Nasa keeps announcing my dream job – and I might never get it. Asked many years ago what my dream job was I replied: "Mattress testing by lying on one through the whole day." And now Nasa is paying people (not me necessarily) a tidy sum to lie on beds (at a six-degree tilt, and possibly face down, but one gets used to such things) for a little over two months. What was once considered goofing off has now been elevated to a scientific experiment.

Imagine how good that will look on your CV for your next job. "Worked with Nasa". That’s all you need to reveal. The art of CV-writing lies in what you leave out, not what you put in. Unless what you put in is unexpected. For instance, I had an artist friend who wrote that his work was in the Museum of Modern Art in New York. This was literally true, but not in the way you might imagine. He made a small clay model of something or the other (I think it was the other) and hid it under one of the benches outside. His work was indeed in the MoMA. He then used the same technique to boast that his work was at the Louvre, Prado and his neighbourhood gallery.

Anyway, back to Nasa. "I slept through 70 days" is not likely to excite an interviewer who wants to know what you bring to his company or where you see yourself in five years’ time (the standard questions at these soirees, I am told).

Perhaps you can volunteer the information that you handled machinery that came pre-tilted, in order to study the effect of something on something else. That is a lovely word, ‘pre-tilted’. It suggests gravitas and makes the whole thing sound as if mankind might not survive if you didn’t use machinery that was pre-tilted at Nasa.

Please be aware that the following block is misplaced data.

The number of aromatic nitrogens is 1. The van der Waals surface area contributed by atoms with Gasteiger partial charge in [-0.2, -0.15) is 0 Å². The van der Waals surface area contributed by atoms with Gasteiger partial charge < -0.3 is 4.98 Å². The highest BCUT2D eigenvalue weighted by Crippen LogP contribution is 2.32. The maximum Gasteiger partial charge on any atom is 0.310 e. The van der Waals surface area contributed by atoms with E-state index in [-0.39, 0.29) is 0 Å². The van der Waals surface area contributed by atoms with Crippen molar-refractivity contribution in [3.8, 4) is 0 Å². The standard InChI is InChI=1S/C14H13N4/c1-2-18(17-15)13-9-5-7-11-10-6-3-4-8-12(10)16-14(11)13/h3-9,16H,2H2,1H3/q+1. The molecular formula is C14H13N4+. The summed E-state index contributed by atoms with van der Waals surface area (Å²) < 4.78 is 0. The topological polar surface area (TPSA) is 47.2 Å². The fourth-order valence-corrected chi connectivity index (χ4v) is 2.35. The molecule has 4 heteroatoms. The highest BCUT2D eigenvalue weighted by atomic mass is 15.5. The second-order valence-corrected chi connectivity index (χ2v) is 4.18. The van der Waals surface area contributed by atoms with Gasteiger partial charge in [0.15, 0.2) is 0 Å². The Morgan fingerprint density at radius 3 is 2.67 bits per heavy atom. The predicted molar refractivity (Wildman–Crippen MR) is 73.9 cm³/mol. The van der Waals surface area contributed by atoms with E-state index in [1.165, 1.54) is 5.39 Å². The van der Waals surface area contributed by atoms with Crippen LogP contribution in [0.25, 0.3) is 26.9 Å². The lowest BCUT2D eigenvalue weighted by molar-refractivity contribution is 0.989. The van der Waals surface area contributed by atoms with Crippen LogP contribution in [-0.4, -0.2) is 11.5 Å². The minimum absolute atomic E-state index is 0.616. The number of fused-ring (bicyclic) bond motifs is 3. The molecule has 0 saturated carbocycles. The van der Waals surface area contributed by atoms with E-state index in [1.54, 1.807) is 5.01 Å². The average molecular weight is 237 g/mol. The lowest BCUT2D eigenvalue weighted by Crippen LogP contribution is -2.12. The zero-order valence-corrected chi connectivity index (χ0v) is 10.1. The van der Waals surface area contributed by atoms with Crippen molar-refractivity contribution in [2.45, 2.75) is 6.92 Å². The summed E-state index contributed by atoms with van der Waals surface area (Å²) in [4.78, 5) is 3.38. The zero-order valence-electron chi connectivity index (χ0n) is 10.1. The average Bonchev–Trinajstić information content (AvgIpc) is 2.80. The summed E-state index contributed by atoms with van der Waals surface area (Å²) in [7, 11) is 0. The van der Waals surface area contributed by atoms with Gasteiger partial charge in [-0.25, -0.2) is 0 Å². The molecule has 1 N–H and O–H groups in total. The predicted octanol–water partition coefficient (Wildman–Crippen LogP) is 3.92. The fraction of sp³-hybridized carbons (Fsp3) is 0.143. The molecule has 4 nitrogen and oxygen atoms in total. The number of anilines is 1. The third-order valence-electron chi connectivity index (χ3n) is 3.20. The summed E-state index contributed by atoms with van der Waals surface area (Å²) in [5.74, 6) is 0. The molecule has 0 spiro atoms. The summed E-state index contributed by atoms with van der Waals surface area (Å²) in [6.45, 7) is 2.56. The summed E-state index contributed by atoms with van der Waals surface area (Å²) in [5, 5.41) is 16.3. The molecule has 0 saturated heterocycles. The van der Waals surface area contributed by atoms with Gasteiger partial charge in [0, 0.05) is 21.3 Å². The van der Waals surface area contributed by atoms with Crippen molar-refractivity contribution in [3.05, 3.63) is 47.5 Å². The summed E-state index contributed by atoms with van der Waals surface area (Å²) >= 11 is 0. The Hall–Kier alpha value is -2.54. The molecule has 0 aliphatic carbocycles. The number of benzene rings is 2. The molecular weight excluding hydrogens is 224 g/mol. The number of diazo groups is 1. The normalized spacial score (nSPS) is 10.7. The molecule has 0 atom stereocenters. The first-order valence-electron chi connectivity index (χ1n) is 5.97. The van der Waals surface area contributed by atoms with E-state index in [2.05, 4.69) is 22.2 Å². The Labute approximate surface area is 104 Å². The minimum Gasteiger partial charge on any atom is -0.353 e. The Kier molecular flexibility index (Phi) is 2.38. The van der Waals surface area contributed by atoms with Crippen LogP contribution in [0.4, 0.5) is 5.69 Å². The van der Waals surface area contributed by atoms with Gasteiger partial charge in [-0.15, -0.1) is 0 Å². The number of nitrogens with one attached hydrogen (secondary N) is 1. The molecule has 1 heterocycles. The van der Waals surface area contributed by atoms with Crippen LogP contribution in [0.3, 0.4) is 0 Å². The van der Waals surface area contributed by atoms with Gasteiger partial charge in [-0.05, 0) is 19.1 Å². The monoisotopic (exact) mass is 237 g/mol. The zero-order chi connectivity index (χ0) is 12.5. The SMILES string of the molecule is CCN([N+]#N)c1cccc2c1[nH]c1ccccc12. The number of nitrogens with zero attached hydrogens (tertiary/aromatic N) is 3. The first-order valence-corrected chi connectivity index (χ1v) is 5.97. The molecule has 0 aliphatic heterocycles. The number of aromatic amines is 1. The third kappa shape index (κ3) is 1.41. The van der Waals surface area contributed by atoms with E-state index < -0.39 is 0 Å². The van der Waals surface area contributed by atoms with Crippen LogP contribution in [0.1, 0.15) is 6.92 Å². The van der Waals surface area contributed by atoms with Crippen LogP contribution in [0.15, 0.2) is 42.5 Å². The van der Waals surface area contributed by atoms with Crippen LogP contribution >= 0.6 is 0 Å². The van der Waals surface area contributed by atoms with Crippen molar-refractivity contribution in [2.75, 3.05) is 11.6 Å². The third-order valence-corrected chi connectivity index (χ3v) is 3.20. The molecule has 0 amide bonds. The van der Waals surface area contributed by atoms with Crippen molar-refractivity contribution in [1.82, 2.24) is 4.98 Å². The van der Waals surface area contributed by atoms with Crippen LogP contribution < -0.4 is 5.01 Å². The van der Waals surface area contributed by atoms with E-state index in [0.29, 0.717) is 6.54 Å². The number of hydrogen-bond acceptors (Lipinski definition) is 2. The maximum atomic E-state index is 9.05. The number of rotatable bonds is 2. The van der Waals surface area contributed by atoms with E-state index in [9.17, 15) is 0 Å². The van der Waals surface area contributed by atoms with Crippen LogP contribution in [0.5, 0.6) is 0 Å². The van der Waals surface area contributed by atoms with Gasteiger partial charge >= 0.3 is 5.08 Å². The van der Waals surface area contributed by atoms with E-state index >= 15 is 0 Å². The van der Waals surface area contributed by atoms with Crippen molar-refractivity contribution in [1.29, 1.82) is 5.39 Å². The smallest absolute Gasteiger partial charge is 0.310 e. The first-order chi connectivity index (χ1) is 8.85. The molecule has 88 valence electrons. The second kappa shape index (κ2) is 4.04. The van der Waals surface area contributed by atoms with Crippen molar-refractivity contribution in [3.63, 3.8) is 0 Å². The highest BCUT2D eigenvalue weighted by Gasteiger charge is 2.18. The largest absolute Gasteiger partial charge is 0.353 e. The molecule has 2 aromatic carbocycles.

The one condition that Nasa imposes is this: "Those selected can spend their time doing anything they want surfing the internet, reading, even working remotely if their job lets them so long as they don’t get out of bed." This sounds exactly like the conditions I work in on a daily basis. Except that the Lazyboy chair I work out is tilted at more than six degrees, but in other respects, I probably have the most experience among those applying for the job that will earn the applicant some $20,000. I came pre-tilted into this world, continue to exist mostly pre-tilted, and will doubtless pass on pre-tilted.

And I do all of the above, surf the internet, read, work remotely (and sometimes remotely work), so I should feel right at home.

More from Suresh Menon:

It confuses as it stimulates, but Is coffee good or bad for you?

Suresh Menon dredges up memories of what once were the greatest thing in trousers

The cell phone and the end of philosophy